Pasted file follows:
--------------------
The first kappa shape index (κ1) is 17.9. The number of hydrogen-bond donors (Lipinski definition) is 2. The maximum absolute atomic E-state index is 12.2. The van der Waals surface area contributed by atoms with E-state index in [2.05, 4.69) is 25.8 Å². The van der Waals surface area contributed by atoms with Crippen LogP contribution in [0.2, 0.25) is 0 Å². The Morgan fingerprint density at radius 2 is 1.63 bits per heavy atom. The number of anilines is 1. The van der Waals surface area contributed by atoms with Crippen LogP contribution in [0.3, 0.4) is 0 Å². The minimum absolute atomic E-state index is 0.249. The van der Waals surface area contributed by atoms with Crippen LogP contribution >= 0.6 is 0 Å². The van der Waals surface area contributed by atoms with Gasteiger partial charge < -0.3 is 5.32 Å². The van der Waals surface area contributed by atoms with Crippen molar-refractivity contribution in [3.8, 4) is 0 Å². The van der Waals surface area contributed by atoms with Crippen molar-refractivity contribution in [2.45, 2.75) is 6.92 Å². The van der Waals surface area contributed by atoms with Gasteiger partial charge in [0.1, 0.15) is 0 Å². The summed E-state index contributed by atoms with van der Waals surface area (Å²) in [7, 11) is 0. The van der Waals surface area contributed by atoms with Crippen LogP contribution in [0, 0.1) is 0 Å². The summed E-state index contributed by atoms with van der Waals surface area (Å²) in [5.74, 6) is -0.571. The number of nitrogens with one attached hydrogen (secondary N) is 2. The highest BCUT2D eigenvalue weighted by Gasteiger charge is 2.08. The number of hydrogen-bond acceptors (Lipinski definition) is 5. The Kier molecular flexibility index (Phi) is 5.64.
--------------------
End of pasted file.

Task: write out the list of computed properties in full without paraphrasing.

The first kappa shape index (κ1) is 17.9. The number of hydrogen-bond donors (Lipinski definition) is 2. The maximum absolute atomic E-state index is 12.2. The van der Waals surface area contributed by atoms with E-state index in [2.05, 4.69) is 25.8 Å². The van der Waals surface area contributed by atoms with Crippen LogP contribution in [0.2, 0.25) is 0 Å². The Morgan fingerprint density at radius 2 is 1.63 bits per heavy atom. The number of anilines is 1. The van der Waals surface area contributed by atoms with Crippen LogP contribution in [0.3, 0.4) is 0 Å². The minimum absolute atomic E-state index is 0.249. The van der Waals surface area contributed by atoms with Crippen LogP contribution >= 0.6 is 0 Å². The van der Waals surface area contributed by atoms with Gasteiger partial charge < -0.3 is 5.32 Å². The van der Waals surface area contributed by atoms with Crippen molar-refractivity contribution in [3.8, 4) is 0 Å². The van der Waals surface area contributed by atoms with Crippen molar-refractivity contribution in [2.45, 2.75) is 6.92 Å². The van der Waals surface area contributed by atoms with Gasteiger partial charge in [0.1, 0.15) is 0 Å². The summed E-state index contributed by atoms with van der Waals surface area (Å²) in [7, 11) is 0. The van der Waals surface area contributed by atoms with Crippen LogP contribution in [0, 0.1) is 0 Å². The summed E-state index contributed by atoms with van der Waals surface area (Å²) in [5.74, 6) is -0.571. The number of nitrogens with one attached hydrogen (secondary N) is 2. The highest BCUT2D eigenvalue weighted by Gasteiger charge is 2.08. The number of hydrogen-bond acceptors (Lipinski definition) is 5. The Kier molecular flexibility index (Phi) is 5.64.